COMMENTARY | With rebuilding still being the flavor of the day for the organization, the Chicago Cubs will undoubtedly be looking to add more young talent to their roster before the July 31st trade deadline. The Cubs have already begun locking up some of their core young talent --Anthony Rizzo and Starlin Castro specifically. Despite the Cubs' commitment to youth, the team is still littered with veteran players who could easily find new homes at some point before the deadline.
David DeJesus: OF, 33 years oldDeJesus is the type of player that you can only really appreciate when you watch him play everyday. His career numbers are rarely eye-catching and if you only tune in occasionally, he will appear to be a run-of-the-mill outfielder. He is one of those players that does almost all the intangibles well and is also fundamentally sound. Given his affordable salary --$4.25 million-- finding a suitor should come fairly easy for the Cubs. And with DeJesus being 33, it is hard to see him in the team's long-terms plans.
Alfonso Soriano: OF, 37 years oldAlfonso Soriano's eight-year contract has felt like it has been twice that. The tragedy is that Soriano has actually been a productive member of the team every year despite all the grief he gets. The problem is that his production has not been worth the $18 million per year he has been banking. We've heard rumblings about Soriano being shipped out of town since about year three, but this might be the year it happens. He actually plays defense now and is coming off his best overall season with the Cubs (.262, 32 HR, 108 RBIs). If any deal is made, the Cubs will probably have to eat a significant portion of the last year of his contract. But as long as his production stays respectable, someone will come a calling. This will also be the Cubs' second to last chance to get something for him and it is risky to expect that he will duplicate his 2012 numbers next season. Since re-signing him seems out of the question, Theo Epstein and Jed Hoyer will want to get some return on him as opposed to just letting him walk at the end of the 2014 season.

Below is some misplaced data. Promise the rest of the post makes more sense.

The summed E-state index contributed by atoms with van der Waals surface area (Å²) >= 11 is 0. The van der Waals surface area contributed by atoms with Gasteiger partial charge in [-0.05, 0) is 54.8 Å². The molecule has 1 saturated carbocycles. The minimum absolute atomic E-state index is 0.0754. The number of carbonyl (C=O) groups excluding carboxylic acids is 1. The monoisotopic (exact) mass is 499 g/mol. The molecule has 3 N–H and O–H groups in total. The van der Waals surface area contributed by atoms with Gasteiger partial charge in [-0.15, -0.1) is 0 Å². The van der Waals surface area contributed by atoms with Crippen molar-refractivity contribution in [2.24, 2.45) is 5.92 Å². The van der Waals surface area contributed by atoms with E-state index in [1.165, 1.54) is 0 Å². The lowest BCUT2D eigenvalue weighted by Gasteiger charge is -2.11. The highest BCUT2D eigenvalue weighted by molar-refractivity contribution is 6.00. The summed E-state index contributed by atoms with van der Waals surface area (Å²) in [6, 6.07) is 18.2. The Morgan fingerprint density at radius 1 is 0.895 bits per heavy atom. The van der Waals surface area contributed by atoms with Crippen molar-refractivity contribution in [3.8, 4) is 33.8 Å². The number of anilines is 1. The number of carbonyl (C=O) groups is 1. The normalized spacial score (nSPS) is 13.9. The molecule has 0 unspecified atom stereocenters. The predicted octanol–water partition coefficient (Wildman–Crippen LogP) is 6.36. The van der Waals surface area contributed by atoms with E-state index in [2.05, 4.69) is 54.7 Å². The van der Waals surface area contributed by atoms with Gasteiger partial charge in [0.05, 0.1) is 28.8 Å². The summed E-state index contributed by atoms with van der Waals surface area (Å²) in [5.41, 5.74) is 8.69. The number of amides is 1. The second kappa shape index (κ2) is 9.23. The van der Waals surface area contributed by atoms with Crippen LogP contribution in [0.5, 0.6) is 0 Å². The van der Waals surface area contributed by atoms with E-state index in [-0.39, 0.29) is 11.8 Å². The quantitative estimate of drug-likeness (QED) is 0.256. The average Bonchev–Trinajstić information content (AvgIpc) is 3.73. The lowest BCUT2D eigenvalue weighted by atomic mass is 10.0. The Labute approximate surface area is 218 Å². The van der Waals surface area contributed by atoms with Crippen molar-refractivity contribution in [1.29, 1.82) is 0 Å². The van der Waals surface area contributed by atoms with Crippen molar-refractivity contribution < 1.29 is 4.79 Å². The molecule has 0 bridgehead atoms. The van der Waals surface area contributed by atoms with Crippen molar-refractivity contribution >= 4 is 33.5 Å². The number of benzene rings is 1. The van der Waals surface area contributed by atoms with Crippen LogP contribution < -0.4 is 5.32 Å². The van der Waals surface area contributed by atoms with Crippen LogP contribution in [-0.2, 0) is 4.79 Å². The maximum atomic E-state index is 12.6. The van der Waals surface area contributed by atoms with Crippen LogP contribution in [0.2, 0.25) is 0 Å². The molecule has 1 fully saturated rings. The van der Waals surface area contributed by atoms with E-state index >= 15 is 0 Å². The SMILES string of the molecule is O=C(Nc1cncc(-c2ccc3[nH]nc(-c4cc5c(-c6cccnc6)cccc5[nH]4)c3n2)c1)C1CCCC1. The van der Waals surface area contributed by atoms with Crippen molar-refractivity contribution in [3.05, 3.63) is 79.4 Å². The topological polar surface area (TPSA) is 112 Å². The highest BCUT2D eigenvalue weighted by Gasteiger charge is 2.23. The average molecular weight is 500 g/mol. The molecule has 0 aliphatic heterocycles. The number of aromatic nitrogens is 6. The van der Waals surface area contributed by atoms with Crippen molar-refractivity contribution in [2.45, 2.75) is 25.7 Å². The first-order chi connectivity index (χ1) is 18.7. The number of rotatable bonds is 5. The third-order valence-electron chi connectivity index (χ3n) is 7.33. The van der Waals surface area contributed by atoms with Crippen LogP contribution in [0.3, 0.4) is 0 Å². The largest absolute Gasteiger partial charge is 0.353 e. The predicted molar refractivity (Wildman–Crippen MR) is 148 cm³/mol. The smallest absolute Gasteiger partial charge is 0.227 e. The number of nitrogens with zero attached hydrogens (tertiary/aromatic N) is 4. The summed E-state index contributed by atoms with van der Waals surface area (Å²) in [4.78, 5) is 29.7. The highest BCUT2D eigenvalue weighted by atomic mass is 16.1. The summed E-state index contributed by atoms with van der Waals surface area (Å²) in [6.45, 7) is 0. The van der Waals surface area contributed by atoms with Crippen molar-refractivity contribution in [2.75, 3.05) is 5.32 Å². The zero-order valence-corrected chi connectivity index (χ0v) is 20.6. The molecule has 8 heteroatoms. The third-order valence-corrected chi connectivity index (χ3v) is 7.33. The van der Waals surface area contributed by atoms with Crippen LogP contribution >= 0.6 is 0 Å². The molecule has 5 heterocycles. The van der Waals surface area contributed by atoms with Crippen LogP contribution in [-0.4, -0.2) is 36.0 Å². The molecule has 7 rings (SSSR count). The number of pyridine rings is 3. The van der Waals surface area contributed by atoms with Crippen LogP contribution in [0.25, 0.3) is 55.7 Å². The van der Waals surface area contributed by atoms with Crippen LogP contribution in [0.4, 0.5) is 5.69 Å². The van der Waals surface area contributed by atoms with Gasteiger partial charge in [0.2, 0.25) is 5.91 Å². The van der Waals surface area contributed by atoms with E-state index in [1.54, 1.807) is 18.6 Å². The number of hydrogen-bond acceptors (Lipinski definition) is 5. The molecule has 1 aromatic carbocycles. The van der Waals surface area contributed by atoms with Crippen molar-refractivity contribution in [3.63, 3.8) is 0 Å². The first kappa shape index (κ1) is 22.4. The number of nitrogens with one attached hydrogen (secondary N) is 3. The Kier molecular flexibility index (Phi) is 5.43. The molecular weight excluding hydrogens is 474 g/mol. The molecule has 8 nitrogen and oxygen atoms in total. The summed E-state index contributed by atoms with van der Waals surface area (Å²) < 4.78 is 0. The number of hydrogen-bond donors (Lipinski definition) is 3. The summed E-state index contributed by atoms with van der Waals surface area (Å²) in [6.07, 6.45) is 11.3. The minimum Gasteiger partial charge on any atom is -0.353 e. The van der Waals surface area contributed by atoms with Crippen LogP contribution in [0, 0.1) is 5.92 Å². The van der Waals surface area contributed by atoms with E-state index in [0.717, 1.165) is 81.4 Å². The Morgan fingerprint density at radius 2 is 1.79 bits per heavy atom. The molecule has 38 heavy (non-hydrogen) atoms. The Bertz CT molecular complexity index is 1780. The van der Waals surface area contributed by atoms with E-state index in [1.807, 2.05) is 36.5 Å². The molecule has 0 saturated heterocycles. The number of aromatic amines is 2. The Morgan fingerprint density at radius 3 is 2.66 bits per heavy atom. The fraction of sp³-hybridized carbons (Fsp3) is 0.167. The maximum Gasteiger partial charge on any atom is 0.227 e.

Scott Feldman: P, 30 years old
Age wise, Feldman probably still has a lot left in the tank. And on a team that has dire need of starting pitching, it would seem like Feldman would be considered for at least semi-long term. His numbers are exciting too (3-3, 2.53 ERA). However, Feldman is now in his ninth season (four of those being as a starter). The career numbers just aren't there to support the claim that he is going to maintain this level of production. Presuming he doesn't tank (which he might), the Cubs' brass will try and unload him for maximum return.
Carlos Marmol: P, 30 years oldI'm not piling on the poor guy. It just feels like his time in Chicago is coming to a close. During the Cubs' division title runs (2007, 2008), Marmol was absolutely filthy. He was putting up video game-type numbers --210 strikeouts in 156-plus innings. Those gaudy numbers will be enough to allure someone into taking the chance on him. Whether he turns his season around or not (2-2, 5.40 ERA, 13 BB in 15 innings), the Cubs have already illustrated that they are ready to show him the door. Ideally, he will turn things around. If he doesn't, what the Cubs will get back for him will be devastatingly small.
Nate Schierholtz: OF, 29 years oldThe fifth spot here could go to Schierholtz or to Scott Hairston. The reason it goes to Schierholtz is because Hairston is currently hitting .125 and wouldn't seem to garner as much interest as Schierholtz might. That being said, it would not be surprising to see both of them shipped off before August. Schierholtz has been productive (.288, 4 HR, 19 RBI) and would be a slam dunk addition to any team trying to make a playoff push. He's also only 29, which means he has plenty of years left to be a fixture anywhere he goes should the team in question want him. His affordable $2.25 million salary would make him an attractive option even as a rental for a contender.
The Cubs have a few other options --Hairston, Carlos Villanueva, Kevin Gregg-- that they could choose to attempt to ship off in the name of rebuilding before the July deadline. While the above players seem most likely, it would make sense that anyone is available--minus Rizzo, Castro, and maybe Jeff Samardzija-- as the Cubs move forward.
Brian is a lifelong Chicago Cubs follower. Living in Illinois his entire life has given him a chance to closely follow and report Chicago sports as a freelance writer through Yahoo! Contributor and Yahoo! Sports. He is also a senior in college majoring in English and Creative Writing.
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